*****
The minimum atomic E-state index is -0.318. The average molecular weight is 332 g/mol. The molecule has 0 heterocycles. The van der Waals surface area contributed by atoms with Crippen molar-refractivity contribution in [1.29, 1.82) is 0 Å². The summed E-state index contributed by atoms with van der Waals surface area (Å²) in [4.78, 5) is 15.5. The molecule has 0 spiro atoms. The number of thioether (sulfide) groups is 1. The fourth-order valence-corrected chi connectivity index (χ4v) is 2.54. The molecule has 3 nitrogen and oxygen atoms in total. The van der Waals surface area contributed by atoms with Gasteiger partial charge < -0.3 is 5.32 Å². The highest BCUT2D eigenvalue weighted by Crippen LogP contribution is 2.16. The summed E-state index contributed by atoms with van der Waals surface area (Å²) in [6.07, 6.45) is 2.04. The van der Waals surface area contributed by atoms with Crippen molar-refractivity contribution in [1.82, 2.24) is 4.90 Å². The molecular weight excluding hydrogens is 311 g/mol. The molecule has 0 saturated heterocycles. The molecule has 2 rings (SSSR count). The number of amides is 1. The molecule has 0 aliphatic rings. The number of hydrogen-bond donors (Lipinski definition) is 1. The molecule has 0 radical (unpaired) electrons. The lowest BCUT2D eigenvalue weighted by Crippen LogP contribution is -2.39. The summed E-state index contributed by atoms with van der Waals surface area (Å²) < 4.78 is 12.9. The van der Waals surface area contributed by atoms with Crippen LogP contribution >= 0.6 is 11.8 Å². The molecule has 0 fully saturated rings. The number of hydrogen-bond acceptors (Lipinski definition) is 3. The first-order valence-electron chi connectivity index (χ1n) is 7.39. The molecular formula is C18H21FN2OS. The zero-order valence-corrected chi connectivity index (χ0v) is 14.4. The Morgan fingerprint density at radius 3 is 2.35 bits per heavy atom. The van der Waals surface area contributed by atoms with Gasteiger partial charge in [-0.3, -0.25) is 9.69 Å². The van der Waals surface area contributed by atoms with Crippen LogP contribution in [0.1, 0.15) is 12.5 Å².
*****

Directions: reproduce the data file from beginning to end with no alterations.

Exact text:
The minimum atomic E-state index is -0.318. The average molecular weight is 332 g/mol. The molecule has 0 heterocycles. The van der Waals surface area contributed by atoms with Crippen molar-refractivity contribution in [1.29, 1.82) is 0 Å². The summed E-state index contributed by atoms with van der Waals surface area (Å²) in [4.78, 5) is 15.5. The molecule has 0 spiro atoms. The number of thioether (sulfide) groups is 1. The fourth-order valence-corrected chi connectivity index (χ4v) is 2.54. The molecule has 3 nitrogen and oxygen atoms in total. The van der Waals surface area contributed by atoms with Gasteiger partial charge < -0.3 is 5.32 Å². The highest BCUT2D eigenvalue weighted by Crippen LogP contribution is 2.16. The summed E-state index contributed by atoms with van der Waals surface area (Å²) in [6.07, 6.45) is 2.04. The van der Waals surface area contributed by atoms with Crippen molar-refractivity contribution in [1.82, 2.24) is 4.90 Å². The molecular weight excluding hydrogens is 311 g/mol. The molecule has 0 saturated heterocycles. The molecule has 2 rings (SSSR count). The number of amides is 1. The molecule has 0 aliphatic rings. The number of hydrogen-bond donors (Lipinski definition) is 1. The molecule has 0 radical (unpaired) electrons. The lowest BCUT2D eigenvalue weighted by Crippen LogP contribution is -2.39. The summed E-state index contributed by atoms with van der Waals surface area (Å²) < 4.78 is 12.9. The van der Waals surface area contributed by atoms with Crippen LogP contribution >= 0.6 is 11.8 Å². The molecule has 0 fully saturated rings. The number of hydrogen-bond acceptors (Lipinski definition) is 3. The first-order valence-electron chi connectivity index (χ1n) is 7.39. The molecular formula is C18H21FN2OS. The zero-order valence-corrected chi connectivity index (χ0v) is 14.4. The Morgan fingerprint density at radius 3 is 2.35 bits per heavy atom. The van der Waals surface area contributed by atoms with Gasteiger partial charge in [-0.3, -0.25) is 9.69 Å². The van der Waals surface area contributed by atoms with Crippen LogP contribution in [0.1, 0.15) is 12.5 Å².